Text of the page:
Home > Germany, Travel > Germany and Austria – a food photo album part 3

Germany and Austria – a food photo album part 3

September 2nd, 2009
Herrmannsdorf from the air; Foto: Herrmannsdorfer

Herrmannsdorf from the air; Foto: Herrmannsdorfer

I have family in Glonn, outside of Munich. A pretty little town in the rolling hills that slowly lead to the alps, which can be seen in the distance. What I did not know until this year is that Glonn is also the postal address of Herrmannsdorf, which is the most amazing all old fashioned all organic agricultural enterprises I’ve come across, especially considering it’s owners history.

I have to try hard not make this too long, I could write a book (there actually is a book) about Herrmannsdorf, so here goes:

There is a very large sausage maker called Herta in Europe. It was once the largest of them all, maybe still is. All industrial, using thousands of animals a day, turning them into lunch meats that end up all sealed in plastic in the supermarket, like so many here in the US too. Filled with who knows what, artificial taste enhancers, preservatives, colors, too much of what does not belong. You know what I mean. Produced from animals that are treated like parts in a car factory – if that well.

Karl Ludwig Schweisfurth      Foto: Hermmannsdorfer

Karl Ludwig Schweisfurth Foto: Herrmannsdorfer

This company grew from a butcher shop founded by a Mr. Schweisfurth in northern Germany. Famous for it’s sausages in a working class town to several such stores, to a factory, to a larger factory and so forth. In the third generation is was led by Karl Ludwig Schweisfurth. He eventually visited the US, especially the gigantic slaughterhouses in Chicaco (if I recall correctly) and was impressed by the automation and conveyor belt process of slaughter to sausage to supermarket. Just as Henry Ford was impressed by the process way back when and applied it to his cars. Schweisfurth brought this knowledge with him back to Germany and turned his comparatively small operation into the largest meat producer in Europe, eventually processing 25.000 pigs and 5.000 cows per week into meat and sausage products that sold all over Europe.

Sometime around 1980 he decided to travel with his meat buyers to see where all this meat actually comes from, and was appalled by the way most of these animals were brought up. He had also gone through personal thought transitions that made him more aware of what was going on in the world. He realized that the meat quality of these tortured and imprisoned animals was nothing compared to the past, that the products could not really be called a food. In German, food is called a Lebens Mittel, deerived from the German word for food, Lebensmittle. It can be translated as life-sustainer or life-enabler and Mr. Schweisfurth seperated the two words to give each their own meaning back. The tortured souls crying from the supermarket shelves in their vacupacks did no longer fall under his definition of Lebens-Mittel . Add to this that his children were not interested in continuing his company once he retired and increasing doubt in what he had built, he decided to sell his company to Nestle for a what must have been a tremendous amount of money.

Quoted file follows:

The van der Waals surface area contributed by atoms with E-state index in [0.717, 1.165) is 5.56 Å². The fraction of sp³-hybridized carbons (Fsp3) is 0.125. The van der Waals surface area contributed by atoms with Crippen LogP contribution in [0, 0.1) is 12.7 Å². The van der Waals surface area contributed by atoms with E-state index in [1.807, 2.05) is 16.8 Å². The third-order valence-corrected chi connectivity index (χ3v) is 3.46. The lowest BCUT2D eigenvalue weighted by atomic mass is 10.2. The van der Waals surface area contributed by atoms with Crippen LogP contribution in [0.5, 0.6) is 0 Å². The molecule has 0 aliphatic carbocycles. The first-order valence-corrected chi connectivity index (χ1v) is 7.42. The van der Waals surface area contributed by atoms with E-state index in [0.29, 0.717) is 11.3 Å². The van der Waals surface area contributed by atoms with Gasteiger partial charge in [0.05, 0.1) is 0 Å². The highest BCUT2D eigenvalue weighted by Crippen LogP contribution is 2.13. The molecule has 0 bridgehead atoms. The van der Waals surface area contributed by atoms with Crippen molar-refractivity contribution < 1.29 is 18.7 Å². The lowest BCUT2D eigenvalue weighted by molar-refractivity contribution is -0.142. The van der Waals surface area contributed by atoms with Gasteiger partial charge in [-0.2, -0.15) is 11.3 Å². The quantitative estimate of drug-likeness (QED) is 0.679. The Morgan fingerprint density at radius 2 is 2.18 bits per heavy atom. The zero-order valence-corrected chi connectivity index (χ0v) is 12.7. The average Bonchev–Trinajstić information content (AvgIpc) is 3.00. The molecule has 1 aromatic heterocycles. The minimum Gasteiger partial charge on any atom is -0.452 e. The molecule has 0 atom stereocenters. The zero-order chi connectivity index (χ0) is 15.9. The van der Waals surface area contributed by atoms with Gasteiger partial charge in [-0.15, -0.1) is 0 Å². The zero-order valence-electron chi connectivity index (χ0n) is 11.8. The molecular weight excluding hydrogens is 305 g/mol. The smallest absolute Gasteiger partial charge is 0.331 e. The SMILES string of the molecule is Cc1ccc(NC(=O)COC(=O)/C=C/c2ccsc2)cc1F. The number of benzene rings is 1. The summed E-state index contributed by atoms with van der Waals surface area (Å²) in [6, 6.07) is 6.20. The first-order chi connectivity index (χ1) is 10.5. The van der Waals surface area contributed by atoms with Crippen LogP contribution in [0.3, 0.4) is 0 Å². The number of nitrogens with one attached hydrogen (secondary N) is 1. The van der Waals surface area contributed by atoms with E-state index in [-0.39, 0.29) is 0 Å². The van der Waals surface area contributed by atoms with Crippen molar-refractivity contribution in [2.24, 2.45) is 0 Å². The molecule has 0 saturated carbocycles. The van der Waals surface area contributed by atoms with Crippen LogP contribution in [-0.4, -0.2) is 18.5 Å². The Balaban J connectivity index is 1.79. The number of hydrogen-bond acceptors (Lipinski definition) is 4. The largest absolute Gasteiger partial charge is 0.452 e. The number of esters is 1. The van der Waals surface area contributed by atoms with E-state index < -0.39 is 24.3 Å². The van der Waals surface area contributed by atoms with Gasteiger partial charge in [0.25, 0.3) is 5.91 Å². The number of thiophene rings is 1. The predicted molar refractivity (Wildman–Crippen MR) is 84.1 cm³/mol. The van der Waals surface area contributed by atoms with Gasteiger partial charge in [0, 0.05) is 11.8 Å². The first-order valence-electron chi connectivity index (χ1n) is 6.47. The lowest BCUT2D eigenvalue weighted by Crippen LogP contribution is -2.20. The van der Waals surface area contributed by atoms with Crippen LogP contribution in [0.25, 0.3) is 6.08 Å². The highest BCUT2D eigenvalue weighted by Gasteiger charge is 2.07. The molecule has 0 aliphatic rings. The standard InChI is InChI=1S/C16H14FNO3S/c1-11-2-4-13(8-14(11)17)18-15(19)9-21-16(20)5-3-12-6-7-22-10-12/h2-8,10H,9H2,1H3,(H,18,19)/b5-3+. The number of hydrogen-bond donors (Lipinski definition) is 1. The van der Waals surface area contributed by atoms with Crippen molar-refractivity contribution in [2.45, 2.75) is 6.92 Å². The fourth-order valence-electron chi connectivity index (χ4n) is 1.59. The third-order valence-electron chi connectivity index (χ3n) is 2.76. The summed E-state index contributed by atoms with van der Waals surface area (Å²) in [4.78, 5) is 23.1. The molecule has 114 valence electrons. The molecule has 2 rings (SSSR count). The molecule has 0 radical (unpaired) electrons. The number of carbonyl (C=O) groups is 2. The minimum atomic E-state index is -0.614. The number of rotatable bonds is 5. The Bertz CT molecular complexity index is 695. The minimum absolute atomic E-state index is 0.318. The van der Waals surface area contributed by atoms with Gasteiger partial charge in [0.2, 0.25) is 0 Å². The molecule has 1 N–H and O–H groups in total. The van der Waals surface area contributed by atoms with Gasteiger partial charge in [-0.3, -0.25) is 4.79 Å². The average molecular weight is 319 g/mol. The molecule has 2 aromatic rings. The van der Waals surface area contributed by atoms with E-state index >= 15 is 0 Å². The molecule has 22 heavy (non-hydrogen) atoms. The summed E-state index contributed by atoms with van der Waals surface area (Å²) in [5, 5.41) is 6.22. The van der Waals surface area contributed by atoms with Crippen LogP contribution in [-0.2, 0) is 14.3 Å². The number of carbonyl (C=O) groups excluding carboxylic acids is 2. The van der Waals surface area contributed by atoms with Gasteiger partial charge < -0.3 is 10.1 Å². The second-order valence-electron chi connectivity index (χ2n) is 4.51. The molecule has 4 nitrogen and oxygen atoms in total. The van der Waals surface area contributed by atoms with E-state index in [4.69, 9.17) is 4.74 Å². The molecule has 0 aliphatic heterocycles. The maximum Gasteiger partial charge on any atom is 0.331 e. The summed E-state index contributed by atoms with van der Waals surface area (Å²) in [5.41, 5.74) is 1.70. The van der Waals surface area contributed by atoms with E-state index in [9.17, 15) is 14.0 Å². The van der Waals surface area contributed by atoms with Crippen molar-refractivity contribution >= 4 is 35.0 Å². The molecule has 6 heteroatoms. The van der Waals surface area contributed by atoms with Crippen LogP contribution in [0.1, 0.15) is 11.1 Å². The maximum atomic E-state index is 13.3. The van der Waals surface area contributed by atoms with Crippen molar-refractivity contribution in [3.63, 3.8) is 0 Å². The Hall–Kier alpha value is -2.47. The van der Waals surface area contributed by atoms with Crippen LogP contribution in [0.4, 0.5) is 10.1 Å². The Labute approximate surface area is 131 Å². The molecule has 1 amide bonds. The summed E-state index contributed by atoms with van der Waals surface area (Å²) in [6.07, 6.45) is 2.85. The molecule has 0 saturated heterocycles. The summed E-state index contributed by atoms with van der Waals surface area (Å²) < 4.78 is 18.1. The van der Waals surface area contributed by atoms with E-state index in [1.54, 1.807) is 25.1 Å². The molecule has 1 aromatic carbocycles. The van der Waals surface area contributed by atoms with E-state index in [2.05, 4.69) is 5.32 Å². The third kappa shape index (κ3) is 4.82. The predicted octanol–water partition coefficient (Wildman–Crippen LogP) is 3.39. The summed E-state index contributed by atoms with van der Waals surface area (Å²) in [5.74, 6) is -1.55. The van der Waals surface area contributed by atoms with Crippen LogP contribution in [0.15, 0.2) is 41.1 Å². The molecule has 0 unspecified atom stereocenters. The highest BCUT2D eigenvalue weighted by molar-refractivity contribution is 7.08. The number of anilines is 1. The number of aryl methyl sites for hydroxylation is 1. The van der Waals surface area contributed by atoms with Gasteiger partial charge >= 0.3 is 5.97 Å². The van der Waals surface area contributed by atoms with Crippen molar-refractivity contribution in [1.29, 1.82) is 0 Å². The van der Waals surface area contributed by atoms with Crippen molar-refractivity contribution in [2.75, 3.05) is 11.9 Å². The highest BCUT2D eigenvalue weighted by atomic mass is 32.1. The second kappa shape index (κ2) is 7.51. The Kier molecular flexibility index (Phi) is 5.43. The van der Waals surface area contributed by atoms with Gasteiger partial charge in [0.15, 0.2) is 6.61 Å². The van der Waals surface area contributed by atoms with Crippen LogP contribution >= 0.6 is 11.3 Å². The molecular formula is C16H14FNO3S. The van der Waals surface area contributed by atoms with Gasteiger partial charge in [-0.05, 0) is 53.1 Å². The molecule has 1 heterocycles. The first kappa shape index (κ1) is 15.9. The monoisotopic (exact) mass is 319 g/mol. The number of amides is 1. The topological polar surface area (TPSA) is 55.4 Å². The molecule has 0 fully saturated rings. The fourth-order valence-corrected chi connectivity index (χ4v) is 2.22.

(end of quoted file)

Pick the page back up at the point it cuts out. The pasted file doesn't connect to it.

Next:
He decided to go back to the way things were in the past, humane treatment of the animals, ecological processes, striving for what a small village farm used to be way back before machines took over. He also set up the non profit Schweisfurth Stiftung to which he gave 50 million Euro. This non profit gives financial support to a wide variety of research into sustainable, healthy and humane agriculture and livestock treatment.

The gorgeous main residence

The gorgeous main residence

In 1986 he opened the Herrmannsdorfer Landwerkstätten. He had acquired an old large Ranch named Herrmanndorf (Hermann’s Village) that once housed 32 families, a small self sustaining village as there were many in Germany’s past. And he returned it to what it once was, raising pigs in the most humane way possible, preparing the most delicious meat products from them, including a fantastic prosciutto style ham and a mind blowing salami from what he calls WWW (Weide-Wühlen-Würmer, meaning free range animals that are never fed anything but the plants that are planted for them, the worms and roots they find, basically living in the wild). The pigs are a cross between a Schwäbisch Hällisch sow and a Pietrain. They are slaughtered in the most humane way and a lot of the meat is processed immediately, the traditional way Mr. Schweisfurth learned as a young man.

He also has beef from his Angus beef that he raises on a similar ranch not far away and there is a bakery that uses a variety of old fashioned grains like Dinkel and Emmer. Often using the flour the day after it was milled if not earlier. A brewery – Schweinsbräu – brews in the most old fashioned way (and the beer is fantastic!), a creamery makes everything from outstanding parmesan style aged cheese(called Der Alte – the old one) over soft cheeses like bri to their version of Emmentaler, called Glonntaler of course.

Happy piglets

Happy piglets

There is one gorgeous main building and a whole lot of outbuildings with stables, barns, basements etc. that form a square. He managed to transform this into what is today an outstanding example of sustainable and humane ranching, where you walk past